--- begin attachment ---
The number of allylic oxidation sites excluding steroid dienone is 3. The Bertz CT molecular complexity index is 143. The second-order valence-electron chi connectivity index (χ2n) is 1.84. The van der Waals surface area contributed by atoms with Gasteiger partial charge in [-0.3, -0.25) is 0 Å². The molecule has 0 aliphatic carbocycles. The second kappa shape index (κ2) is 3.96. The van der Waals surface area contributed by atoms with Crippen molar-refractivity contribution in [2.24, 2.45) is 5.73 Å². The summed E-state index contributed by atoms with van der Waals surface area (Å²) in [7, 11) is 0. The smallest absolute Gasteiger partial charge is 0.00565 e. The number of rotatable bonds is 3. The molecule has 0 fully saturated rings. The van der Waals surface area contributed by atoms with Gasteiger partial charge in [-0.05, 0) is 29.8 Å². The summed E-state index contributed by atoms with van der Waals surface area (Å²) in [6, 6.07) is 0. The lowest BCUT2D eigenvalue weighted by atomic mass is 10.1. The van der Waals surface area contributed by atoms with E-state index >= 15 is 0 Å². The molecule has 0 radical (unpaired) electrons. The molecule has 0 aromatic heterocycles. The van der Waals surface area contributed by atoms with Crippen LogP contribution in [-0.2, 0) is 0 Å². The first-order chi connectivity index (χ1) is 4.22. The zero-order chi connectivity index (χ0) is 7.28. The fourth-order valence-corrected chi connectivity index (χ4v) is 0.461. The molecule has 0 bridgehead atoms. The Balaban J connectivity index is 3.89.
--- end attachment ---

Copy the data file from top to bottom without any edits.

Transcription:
The number of allylic oxidation sites excluding steroid dienone is 3. The Bertz CT molecular complexity index is 143. The second-order valence-electron chi connectivity index (χ2n) is 1.84. The van der Waals surface area contributed by atoms with Gasteiger partial charge in [-0.3, -0.25) is 0 Å². The molecule has 0 aliphatic carbocycles. The second kappa shape index (κ2) is 3.96. The van der Waals surface area contributed by atoms with Crippen molar-refractivity contribution in [2.24, 2.45) is 5.73 Å². The summed E-state index contributed by atoms with van der Waals surface area (Å²) in [7, 11) is 0. The smallest absolute Gasteiger partial charge is 0.00565 e. The number of rotatable bonds is 3. The molecule has 0 fully saturated rings. The van der Waals surface area contributed by atoms with Gasteiger partial charge in [-0.05, 0) is 29.8 Å². The summed E-state index contributed by atoms with van der Waals surface area (Å²) in [6, 6.07) is 0. The lowest BCUT2D eigenvalue weighted by atomic mass is 10.1. The van der Waals surface area contributed by atoms with E-state index >= 15 is 0 Å². The molecule has 0 radical (unpaired) electrons. The molecule has 0 aromatic heterocycles. The van der Waals surface area contributed by atoms with Crippen LogP contribution in [-0.2, 0) is 0 Å². The first-order chi connectivity index (χ1) is 4.22. The zero-order chi connectivity index (χ0) is 7.28. The fourth-order valence-corrected chi connectivity index (χ4v) is 0.461. The molecule has 0 bridgehead atoms. The Balaban J connectivity index is 3.89.